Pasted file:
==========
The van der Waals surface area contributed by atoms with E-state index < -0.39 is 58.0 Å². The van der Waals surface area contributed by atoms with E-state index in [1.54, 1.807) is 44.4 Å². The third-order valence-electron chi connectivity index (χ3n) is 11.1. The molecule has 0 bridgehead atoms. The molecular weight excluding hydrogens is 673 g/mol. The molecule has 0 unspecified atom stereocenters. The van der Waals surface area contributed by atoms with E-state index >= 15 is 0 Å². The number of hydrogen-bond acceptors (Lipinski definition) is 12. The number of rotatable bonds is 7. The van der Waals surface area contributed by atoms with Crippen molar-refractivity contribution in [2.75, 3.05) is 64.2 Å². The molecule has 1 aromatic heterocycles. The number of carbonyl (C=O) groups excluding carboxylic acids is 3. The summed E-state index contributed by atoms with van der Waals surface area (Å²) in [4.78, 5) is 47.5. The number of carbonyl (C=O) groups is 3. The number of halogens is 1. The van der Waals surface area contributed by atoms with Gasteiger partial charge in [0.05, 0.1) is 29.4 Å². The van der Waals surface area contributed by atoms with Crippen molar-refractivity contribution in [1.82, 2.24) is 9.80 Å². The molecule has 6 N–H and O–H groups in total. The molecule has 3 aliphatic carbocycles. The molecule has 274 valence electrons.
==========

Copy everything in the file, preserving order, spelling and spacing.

The van der Waals surface area contributed by atoms with E-state index < -0.39 is 58.0 Å². The van der Waals surface area contributed by atoms with E-state index in [1.54, 1.807) is 44.4 Å². The third-order valence-electron chi connectivity index (χ3n) is 11.1. The molecule has 0 bridgehead atoms. The molecular weight excluding hydrogens is 673 g/mol. The molecule has 0 unspecified atom stereocenters. The van der Waals surface area contributed by atoms with E-state index >= 15 is 0 Å². The number of hydrogen-bond acceptors (Lipinski definition) is 12. The number of rotatable bonds is 7. The van der Waals surface area contributed by atoms with Crippen molar-refractivity contribution in [2.75, 3.05) is 64.2 Å². The molecule has 1 aromatic heterocycles. The number of carbonyl (C=O) groups excluding carboxylic acids is 3. The summed E-state index contributed by atoms with van der Waals surface area (Å²) in [4.78, 5) is 47.5. The number of carbonyl (C=O) groups is 3. The number of halogens is 1. The van der Waals surface area contributed by atoms with Gasteiger partial charge in [0.05, 0.1) is 29.4 Å². The van der Waals surface area contributed by atoms with Crippen molar-refractivity contribution in [1.82, 2.24) is 9.80 Å². The molecule has 6 N–H and O–H groups in total. The molecule has 3 aliphatic carbocycles. The molecule has 274 valence electrons.